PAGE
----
Tens of thousands of people in the U.K. have allegedly been murdered via involuntary euthanasia in hospitals and care homes run by the U.K.’s National Health Service (NHS).1 The process typically involves the administration of midazolam, a sedative drug often used in the U.S. for execution via lethal injection.2 Because it doesn’t relieve pain, an opioid such as morphine is usually added in.
The scandal is ousted in “A Good Death? The Midazolam Murders,” a documentary film produced by Jacqui Deevoy. She realized something was wrong when a do-not-resuscitate order, or DNR, was put on her dad while he was in a care home.
“So, I spoke to a whistleblower doctor,” Deevoy said. “She told me they were being put on people who were over 60 with mental health issues, people with physical disabilities, even on children with autism.”3
Continuing a death protocol put in place by the Liverpool Care Pathway, victims’ families allege the NHS is responsible for the involuntary euthanasia of up to 457 people per day, without the consent of patients or their caregivers — deaths often attributed to COVID pneumonia.4
Deadly Legacy Stems From Banned Death Protocol
The Liverpool Care Pathway for the Dying Patient (LCP) was a government protocol used in England and Wales to “improve end-of-life care.”5 Developed in the 1990s, the protocol was meant to provide best practice guidelines during a patient’s final days, and included guidance on symptom control, discontinuation of treatments and psychological, social and spiritual care.6
What occurred instead was a “pathway to euthanasia,” during which patients were drugged and deprived of food, water and medical treatments, even in cases when recovery may have been possible. The LCP was abolished in 2014, following public uproar and a government-commissioned review, which criticized its practices. The Guardian reported:7
“The review listened to harrowing stories from families who had not been told their loved one was expected to die and, in some cases, were shouted at by nurses for attempting to give them a drink of water. Nursing staff had wrongly thought, under the LCP guidance, that giving fluids was wrong.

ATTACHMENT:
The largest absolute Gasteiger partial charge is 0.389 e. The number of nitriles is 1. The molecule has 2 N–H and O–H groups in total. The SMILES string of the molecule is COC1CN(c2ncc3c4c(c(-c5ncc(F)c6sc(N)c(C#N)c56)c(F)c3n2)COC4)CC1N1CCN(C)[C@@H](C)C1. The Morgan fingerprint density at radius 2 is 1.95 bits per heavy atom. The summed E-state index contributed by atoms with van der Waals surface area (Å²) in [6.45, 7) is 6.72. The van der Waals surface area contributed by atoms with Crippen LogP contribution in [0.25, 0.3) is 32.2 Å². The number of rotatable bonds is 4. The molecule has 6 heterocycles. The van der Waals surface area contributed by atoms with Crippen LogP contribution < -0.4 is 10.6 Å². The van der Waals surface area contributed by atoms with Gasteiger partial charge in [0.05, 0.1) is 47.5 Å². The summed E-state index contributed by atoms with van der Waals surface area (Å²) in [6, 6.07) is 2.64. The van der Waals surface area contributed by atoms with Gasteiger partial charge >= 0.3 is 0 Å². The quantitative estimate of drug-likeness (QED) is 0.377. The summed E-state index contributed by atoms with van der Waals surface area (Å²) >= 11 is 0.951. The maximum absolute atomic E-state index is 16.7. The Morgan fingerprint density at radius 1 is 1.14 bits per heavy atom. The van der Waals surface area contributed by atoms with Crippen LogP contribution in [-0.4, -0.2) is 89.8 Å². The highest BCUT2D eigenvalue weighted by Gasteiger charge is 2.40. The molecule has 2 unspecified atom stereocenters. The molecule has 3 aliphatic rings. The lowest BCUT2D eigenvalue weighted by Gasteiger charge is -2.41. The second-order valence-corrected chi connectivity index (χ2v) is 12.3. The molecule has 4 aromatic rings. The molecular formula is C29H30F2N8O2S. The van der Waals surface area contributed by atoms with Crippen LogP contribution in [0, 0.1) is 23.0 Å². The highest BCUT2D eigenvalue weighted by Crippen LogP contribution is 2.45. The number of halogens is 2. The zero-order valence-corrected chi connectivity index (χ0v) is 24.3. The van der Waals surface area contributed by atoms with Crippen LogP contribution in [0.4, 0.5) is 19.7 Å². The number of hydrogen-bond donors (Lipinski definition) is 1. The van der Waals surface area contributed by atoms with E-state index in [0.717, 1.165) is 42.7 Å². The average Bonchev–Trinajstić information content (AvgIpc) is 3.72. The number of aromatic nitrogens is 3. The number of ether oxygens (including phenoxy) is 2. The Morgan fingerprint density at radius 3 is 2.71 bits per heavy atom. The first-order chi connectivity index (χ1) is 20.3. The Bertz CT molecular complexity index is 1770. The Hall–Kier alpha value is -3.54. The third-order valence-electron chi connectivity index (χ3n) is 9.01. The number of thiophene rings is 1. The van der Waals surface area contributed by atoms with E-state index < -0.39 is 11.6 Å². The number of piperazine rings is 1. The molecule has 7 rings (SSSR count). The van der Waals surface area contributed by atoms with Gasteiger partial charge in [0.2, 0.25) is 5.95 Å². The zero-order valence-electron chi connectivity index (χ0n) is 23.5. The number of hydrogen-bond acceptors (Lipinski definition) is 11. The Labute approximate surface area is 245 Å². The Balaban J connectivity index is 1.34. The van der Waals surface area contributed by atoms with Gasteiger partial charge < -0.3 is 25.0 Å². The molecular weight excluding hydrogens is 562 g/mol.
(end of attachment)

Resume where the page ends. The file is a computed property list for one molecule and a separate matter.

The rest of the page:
Some patients were put on the pathway and treatment was withdrawn, only for them to make a recovery, albeit temporarily. Communication was very poor and medical staff sometimes dodged painful discussions with patients and families, the review found.”
Even after LCP was abolished, however, reports continued from families who said their loved ones were put on the pathway and died as a result.8 Stuart Wilkie lost both of his parents in December 2019, six days apart in two separate care homes.9 He believes they were murdered with involuntary euthanasia. “I have to dispel a little myth. Everybody has said that it [LCP] was abolished and finished. It hasn’t stopped.”10
It Starts With DNR, Lack of Informed Consent
The stories of the families affected follow a similar pattern, typically beginning with a DNR or do-not-attempt-resuscitation (DNAR) form, which is often recommended simply based on a person’s age. “That is absolutely ageism going on here,” Wilkie says. “If you’re ever asked to do a DNAR, my advice would be never ever sign a DNAR. Right? Because it’s misused and abused.”11
There’s supposed to be shared decision making when it comes to end-of-life care, and informed consent. But, Wilkie notes:12
“The doctors and the nurses have no concept of the word or the phrase ‘informed consent.’ It’s their job to inform the relatives, which they’re not doing. And they don’t obtain consent themselves. They have to obtain that from the patient or from the patient’s relative who has power of attorney. And they’re not doing that either. So, what they are doing is involuntary euthanasia that is illegal. And the courts are failing to prosecute.”
Once the DNR is in place, however, it often puts the wheels of involuntary euthanasia in motion. He continues:13
Read more: Was It Really a Good Death? Or Murder?